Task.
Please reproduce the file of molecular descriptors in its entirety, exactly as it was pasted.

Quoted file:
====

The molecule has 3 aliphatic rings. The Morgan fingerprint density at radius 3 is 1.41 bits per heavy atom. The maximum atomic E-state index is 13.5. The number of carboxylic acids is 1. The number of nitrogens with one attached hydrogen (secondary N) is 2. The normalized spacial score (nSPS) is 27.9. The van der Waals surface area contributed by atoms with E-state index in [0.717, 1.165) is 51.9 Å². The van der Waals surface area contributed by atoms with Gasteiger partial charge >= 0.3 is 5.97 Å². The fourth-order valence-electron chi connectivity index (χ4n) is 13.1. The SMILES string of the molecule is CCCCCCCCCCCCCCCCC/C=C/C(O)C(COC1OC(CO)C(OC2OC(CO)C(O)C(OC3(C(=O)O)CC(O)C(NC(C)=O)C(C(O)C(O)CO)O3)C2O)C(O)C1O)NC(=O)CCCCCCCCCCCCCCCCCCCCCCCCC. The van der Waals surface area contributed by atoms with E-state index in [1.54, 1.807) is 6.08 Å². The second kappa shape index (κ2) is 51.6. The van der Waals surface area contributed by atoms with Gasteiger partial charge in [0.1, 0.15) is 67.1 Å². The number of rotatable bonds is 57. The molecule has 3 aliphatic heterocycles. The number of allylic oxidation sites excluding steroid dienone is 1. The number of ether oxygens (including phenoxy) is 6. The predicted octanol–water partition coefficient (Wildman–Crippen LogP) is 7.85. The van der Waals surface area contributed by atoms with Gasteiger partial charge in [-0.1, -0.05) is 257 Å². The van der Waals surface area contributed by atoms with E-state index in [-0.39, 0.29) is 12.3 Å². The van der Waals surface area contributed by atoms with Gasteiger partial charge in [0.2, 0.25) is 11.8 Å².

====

The molecule has 3 aliphatic rings. The Morgan fingerprint density at radius 3 is 1.41 bits per heavy atom. The maximum atomic E-state index is 13.5. The number of carboxylic acids is 1. The number of nitrogens with one attached hydrogen (secondary N) is 2. The normalized spacial score (nSPS) is 27.9. The van der Waals surface area contributed by atoms with E-state index in [0.717, 1.165) is 51.9 Å². The van der Waals surface area contributed by atoms with Gasteiger partial charge >= 0.3 is 5.97 Å². The fourth-order valence-electron chi connectivity index (χ4n) is 13.1. The SMILES string of the molecule is CCCCCCCCCCCCCCCCC/C=C/C(O)C(COC1OC(CO)C(OC2OC(CO)C(O)C(OC3(C(=O)O)CC(O)C(NC(C)=O)C(C(O)C(O)CO)O3)C2O)C(O)C1O)NC(=O)CCCCCCCCCCCCCCCCCCCCCCCCC. The van der Waals surface area contributed by atoms with E-state index in [1.54, 1.807) is 6.08 Å². The second kappa shape index (κ2) is 51.6. The van der Waals surface area contributed by atoms with Gasteiger partial charge in [0.1, 0.15) is 67.1 Å². The number of rotatable bonds is 57. The molecule has 3 aliphatic heterocycles. The number of allylic oxidation sites excluding steroid dienone is 1. The number of ether oxygens (including phenoxy) is 6. The predicted octanol–water partition coefficient (Wildman–Crippen LogP) is 7.85. The van der Waals surface area contributed by atoms with Gasteiger partial charge in [-0.1, -0.05) is 257 Å². The van der Waals surface area contributed by atoms with E-state index in [-0.39, 0.29) is 12.3 Å². The van der Waals surface area contributed by atoms with Gasteiger partial charge in [0.2, 0.25) is 11.8 Å².